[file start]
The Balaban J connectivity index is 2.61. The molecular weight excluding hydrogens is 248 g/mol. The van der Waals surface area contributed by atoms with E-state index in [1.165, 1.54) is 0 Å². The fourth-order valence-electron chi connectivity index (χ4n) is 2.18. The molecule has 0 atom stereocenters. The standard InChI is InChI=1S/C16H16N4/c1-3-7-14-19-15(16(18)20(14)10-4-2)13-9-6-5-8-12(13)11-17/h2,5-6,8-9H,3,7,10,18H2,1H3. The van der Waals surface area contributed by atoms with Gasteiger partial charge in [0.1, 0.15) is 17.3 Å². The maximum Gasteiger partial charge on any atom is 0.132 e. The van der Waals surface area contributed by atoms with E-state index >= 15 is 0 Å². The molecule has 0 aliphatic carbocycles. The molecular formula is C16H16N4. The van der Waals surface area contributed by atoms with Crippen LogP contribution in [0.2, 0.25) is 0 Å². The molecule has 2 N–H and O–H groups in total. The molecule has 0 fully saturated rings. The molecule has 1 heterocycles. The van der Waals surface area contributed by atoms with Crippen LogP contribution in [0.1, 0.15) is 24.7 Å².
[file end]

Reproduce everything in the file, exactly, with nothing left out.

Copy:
The Balaban J connectivity index is 2.61. The molecular weight excluding hydrogens is 248 g/mol. The van der Waals surface area contributed by atoms with E-state index in [1.165, 1.54) is 0 Å². The fourth-order valence-electron chi connectivity index (χ4n) is 2.18. The molecule has 0 atom stereocenters. The standard InChI is InChI=1S/C16H16N4/c1-3-7-14-19-15(16(18)20(14)10-4-2)13-9-6-5-8-12(13)11-17/h2,5-6,8-9H,3,7,10,18H2,1H3. The van der Waals surface area contributed by atoms with Gasteiger partial charge in [0.1, 0.15) is 17.3 Å². The maximum Gasteiger partial charge on any atom is 0.132 e. The van der Waals surface area contributed by atoms with E-state index >= 15 is 0 Å². The molecule has 0 aliphatic carbocycles. The molecular formula is C16H16N4. The van der Waals surface area contributed by atoms with Crippen LogP contribution in [0.2, 0.25) is 0 Å². The molecule has 2 N–H and O–H groups in total. The molecule has 0 fully saturated rings. The molecule has 1 heterocycles. The van der Waals surface area contributed by atoms with Crippen LogP contribution in [0.1, 0.15) is 24.7 Å².